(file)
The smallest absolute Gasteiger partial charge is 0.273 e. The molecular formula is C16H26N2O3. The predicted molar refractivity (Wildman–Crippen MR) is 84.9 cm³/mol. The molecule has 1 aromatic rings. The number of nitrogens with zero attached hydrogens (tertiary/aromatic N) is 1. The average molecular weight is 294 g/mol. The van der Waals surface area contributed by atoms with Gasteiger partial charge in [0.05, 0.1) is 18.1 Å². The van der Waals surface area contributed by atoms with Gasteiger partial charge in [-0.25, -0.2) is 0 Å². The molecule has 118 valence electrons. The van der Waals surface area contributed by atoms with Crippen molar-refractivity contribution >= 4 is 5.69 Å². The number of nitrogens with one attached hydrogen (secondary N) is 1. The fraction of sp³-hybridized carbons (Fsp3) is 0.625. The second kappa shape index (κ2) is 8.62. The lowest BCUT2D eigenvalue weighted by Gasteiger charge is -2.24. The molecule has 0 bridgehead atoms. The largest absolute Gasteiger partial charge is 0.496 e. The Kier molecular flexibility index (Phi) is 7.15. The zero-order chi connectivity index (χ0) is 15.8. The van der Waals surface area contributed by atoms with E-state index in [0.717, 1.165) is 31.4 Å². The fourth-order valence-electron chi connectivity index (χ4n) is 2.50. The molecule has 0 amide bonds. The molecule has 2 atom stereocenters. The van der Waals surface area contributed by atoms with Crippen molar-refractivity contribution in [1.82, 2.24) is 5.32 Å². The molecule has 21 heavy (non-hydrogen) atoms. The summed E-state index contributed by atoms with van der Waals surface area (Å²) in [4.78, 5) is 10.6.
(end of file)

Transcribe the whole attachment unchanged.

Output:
The smallest absolute Gasteiger partial charge is 0.273 e. The molecular formula is C16H26N2O3. The predicted molar refractivity (Wildman–Crippen MR) is 84.9 cm³/mol. The molecule has 1 aromatic rings. The number of nitrogens with zero attached hydrogens (tertiary/aromatic N) is 1. The average molecular weight is 294 g/mol. The van der Waals surface area contributed by atoms with Gasteiger partial charge in [0.05, 0.1) is 18.1 Å². The van der Waals surface area contributed by atoms with Gasteiger partial charge in [-0.25, -0.2) is 0 Å². The molecule has 118 valence electrons. The van der Waals surface area contributed by atoms with Crippen molar-refractivity contribution >= 4 is 5.69 Å². The number of nitrogens with one attached hydrogen (secondary N) is 1. The fraction of sp³-hybridized carbons (Fsp3) is 0.625. The second kappa shape index (κ2) is 8.62. The lowest BCUT2D eigenvalue weighted by Gasteiger charge is -2.24. The molecule has 0 bridgehead atoms. The largest absolute Gasteiger partial charge is 0.496 e. The Kier molecular flexibility index (Phi) is 7.15. The zero-order chi connectivity index (χ0) is 15.8. The van der Waals surface area contributed by atoms with E-state index in [0.717, 1.165) is 31.4 Å². The fourth-order valence-electron chi connectivity index (χ4n) is 2.50. The molecule has 0 amide bonds. The molecule has 2 atom stereocenters. The van der Waals surface area contributed by atoms with Crippen molar-refractivity contribution in [1.82, 2.24) is 5.32 Å². The molecule has 21 heavy (non-hydrogen) atoms. The summed E-state index contributed by atoms with van der Waals surface area (Å²) in [4.78, 5) is 10.6.